Sansa and Daenerys: As open enemies of Cersei, it’s unlikely that either Sansa or Daenerys will ever get close enough to Cersei to fulfill the prophecy, so they can both be discounted.

Arya: Thanks to her training with the Faceless Men, Arya has the ability to don anyone’s face and impersonate them. But again, the question is access. Whose face can Arya wear to gain the requisite physical proximity to Cersei? At this point, the only people who appear to be in her inner circle are Qyburn, the Mountain and possibly Tycho Nestoris from the Iron Bank. None of them have cause to get near enough to Cersei to fulfill the prophecy.

Qyburn is deferential to Cersei, and it would raise her suspicions immediately if Arya, wearing his face, attempted to touch her. One small signal to the Mountain and Arya/Qyburn would be toast. The same goes for Tycho Nestoris—any attempt by Arya as the Iron Banker to approach Cersei would set off alarm bells.

While it’s hard to fathom what the Mountain is thinking these days, he also doesn’t have the kind of relationship with Cersei that would allow him to approach her physically. He is strong, but he doesn’t appear to be fast, so if Arya as the Mountain made an uncharacteristic move toward Cersei, she could probably outmaneuver him. Also, taking the Mountain’s face would be difficult job even for Arya. He is, after huge, huge and nigh-invulnerable.

Arya’s best bet would be to pose as one of Cersei’s handmaidens, subordinates whose intimate duties require them to have physical access to her. Pretending to brush Cersei’s hair or fasten one of her strategically placed collars would present Arya with a golden opportunity to strangle her and thus fulfill the prophecy.

Arya could be the Valonqar, but for now, she is in Winterfell, leagues away from King’s Landing and, like everyone else in the North, soon to be occupied by the war against the Night King.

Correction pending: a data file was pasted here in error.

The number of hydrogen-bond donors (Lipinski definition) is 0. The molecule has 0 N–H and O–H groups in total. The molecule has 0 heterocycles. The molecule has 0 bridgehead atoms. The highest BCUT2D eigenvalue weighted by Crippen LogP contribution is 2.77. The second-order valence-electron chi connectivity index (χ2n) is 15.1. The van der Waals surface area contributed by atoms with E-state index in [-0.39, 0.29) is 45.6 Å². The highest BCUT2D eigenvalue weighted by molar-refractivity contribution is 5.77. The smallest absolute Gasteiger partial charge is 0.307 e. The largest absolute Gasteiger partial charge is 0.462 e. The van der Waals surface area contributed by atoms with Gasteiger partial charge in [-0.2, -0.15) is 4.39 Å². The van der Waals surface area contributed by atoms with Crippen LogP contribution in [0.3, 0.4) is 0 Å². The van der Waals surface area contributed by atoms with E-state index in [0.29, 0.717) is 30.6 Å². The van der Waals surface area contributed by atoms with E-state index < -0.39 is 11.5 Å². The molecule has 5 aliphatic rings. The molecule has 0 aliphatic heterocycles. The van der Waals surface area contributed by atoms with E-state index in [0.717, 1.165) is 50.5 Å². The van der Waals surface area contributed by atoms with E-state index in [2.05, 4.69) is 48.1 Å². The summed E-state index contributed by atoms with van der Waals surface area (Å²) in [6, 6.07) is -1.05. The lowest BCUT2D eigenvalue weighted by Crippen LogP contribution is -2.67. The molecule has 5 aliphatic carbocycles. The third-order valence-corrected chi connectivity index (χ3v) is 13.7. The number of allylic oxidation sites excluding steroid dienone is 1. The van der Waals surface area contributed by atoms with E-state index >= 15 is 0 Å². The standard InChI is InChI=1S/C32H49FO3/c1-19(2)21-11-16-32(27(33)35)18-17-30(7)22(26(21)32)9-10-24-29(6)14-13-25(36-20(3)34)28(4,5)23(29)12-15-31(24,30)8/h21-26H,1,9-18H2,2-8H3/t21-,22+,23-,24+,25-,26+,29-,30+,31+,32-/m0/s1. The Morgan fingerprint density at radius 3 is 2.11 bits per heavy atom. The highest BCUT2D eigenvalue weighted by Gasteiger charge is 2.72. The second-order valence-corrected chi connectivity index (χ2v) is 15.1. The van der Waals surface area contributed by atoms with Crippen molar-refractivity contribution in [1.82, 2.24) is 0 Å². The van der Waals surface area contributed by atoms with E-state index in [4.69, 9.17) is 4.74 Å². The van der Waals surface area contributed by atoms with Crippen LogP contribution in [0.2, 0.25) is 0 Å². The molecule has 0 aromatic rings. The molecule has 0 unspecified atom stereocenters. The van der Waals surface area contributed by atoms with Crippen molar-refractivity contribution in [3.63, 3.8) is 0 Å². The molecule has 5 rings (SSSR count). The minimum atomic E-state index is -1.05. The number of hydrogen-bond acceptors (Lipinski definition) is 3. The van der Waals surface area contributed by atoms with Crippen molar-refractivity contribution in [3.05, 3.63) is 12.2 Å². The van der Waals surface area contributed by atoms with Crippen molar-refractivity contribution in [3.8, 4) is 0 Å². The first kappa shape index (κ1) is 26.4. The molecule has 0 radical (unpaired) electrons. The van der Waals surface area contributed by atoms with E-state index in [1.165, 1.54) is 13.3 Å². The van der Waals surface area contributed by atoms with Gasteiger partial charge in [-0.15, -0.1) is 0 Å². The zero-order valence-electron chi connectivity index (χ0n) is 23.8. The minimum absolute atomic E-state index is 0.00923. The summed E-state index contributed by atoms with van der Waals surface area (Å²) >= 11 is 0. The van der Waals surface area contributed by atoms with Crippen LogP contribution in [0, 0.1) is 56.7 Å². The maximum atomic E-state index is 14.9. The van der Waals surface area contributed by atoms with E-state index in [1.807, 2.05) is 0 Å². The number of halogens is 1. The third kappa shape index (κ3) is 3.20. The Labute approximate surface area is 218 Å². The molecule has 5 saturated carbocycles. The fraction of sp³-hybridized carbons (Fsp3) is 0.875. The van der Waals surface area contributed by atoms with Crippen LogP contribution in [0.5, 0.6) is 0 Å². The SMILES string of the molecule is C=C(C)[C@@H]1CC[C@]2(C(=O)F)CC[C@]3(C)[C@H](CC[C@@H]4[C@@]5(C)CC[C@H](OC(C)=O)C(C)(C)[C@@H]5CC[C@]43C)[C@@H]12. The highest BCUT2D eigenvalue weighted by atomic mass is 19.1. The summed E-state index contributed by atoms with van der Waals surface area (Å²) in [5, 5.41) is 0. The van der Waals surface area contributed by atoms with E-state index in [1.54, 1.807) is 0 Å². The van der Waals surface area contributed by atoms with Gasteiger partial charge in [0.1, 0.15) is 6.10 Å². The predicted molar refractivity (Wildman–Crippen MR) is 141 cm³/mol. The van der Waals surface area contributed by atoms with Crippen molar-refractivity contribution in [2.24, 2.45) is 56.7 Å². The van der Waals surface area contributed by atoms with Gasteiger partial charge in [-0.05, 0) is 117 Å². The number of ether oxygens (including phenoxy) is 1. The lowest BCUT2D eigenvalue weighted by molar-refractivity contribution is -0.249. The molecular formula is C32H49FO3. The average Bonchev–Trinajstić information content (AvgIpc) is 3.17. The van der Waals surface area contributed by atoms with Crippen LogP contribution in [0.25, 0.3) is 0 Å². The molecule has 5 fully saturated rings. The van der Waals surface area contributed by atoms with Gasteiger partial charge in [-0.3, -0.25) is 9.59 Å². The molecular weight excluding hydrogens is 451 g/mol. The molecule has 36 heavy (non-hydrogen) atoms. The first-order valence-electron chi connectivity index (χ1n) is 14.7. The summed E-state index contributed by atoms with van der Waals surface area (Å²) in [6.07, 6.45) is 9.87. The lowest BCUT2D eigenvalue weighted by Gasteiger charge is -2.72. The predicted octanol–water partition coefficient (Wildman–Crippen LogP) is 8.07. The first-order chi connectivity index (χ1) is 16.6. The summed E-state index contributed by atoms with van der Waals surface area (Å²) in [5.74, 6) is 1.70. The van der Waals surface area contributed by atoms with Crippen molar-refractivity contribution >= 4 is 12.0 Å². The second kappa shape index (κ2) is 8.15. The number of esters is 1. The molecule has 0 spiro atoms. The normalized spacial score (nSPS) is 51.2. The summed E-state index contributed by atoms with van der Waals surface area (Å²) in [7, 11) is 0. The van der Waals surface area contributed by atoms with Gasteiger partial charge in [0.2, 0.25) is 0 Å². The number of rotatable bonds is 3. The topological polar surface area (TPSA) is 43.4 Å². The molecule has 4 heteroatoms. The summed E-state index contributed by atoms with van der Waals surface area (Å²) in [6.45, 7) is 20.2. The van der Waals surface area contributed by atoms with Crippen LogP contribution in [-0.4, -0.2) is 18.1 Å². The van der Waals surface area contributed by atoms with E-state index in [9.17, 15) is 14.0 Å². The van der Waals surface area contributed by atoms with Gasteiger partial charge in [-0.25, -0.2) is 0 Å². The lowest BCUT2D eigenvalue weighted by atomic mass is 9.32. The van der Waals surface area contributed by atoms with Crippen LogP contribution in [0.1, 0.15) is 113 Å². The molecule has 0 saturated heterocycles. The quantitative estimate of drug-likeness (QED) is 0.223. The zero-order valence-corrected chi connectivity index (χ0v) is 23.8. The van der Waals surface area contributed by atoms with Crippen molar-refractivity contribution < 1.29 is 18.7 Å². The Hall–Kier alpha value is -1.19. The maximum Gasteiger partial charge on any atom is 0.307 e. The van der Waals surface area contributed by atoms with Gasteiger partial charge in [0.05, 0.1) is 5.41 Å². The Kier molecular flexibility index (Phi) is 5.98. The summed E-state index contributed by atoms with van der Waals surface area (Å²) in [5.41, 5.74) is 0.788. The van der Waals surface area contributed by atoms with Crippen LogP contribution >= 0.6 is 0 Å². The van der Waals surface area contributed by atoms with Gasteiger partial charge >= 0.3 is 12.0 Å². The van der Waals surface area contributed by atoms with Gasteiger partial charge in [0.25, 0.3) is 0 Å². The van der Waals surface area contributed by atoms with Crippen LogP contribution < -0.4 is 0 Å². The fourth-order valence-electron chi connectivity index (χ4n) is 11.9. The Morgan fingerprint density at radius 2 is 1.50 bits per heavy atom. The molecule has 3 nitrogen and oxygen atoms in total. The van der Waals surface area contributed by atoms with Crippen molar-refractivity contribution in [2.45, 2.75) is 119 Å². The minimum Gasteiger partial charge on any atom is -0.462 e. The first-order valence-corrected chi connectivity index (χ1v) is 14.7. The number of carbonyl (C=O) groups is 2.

Cersei is at the top of Arya’s hit list, so maybe she’ll use one of her faces to fulfill the prophecy.

The Case for Euron Greyjoy

Euron Greyjoy, however, is on his way to King’s Landing and possesses many qualities that make him a likely Valonqar. He is a little brother, which we know because we saw him toss his older brother, Balon Greyjoy, into the sea. He is power-hungry, which is why he killed Balon. He has no scruples and is completely unfettered by any kind of morality or loyalty, as he has demonstrated time and again by betraying anyone—family, friend or foe—who threatens his pursuit of power. Most importantly, once he returns to King’s Landing, he will most likely have intimate access to Cersei.

Cersei dangled the sex carrot in front of Euron throughout season 7 in order to get him to do her bidding. Once he returns to the capitol after ferrying the Golden Company to Westeros, he will expect her—lout that he is—to make good on her promise. She probably will, because she’ll think that having sex with Euron will wrap him around her finger and cement her role as his puppet master.

But Cersei underestimates Euron. Euron is not Jaime, and will not submit to her demands and emasculating ways like her brother did. Euron is a cunning psycho who is at least as bloodthirsty as Cersei is, and she will overplay her hand with him. He does not want Cersei—he wants a queen, and to him, Cersei is just a means to an end. His goal is to rule the Seven Kingdoms, and once he realizes that Cersei has no intention of abdicating her position, he will betray her. Cersei’s overconfidence will be her downfall. Euron will play along with her until one night, while she’s asleep, he’ll wrap his hands around her milky throat and—voila!—the Valonqar prophecy will be fulfilled.

You’re welcome, Westeros.

That is one way it could go down, but we’ll have to wait until 2019 to see who the Valonqar will be, or even if there will be one at all. Until then, happy speculating.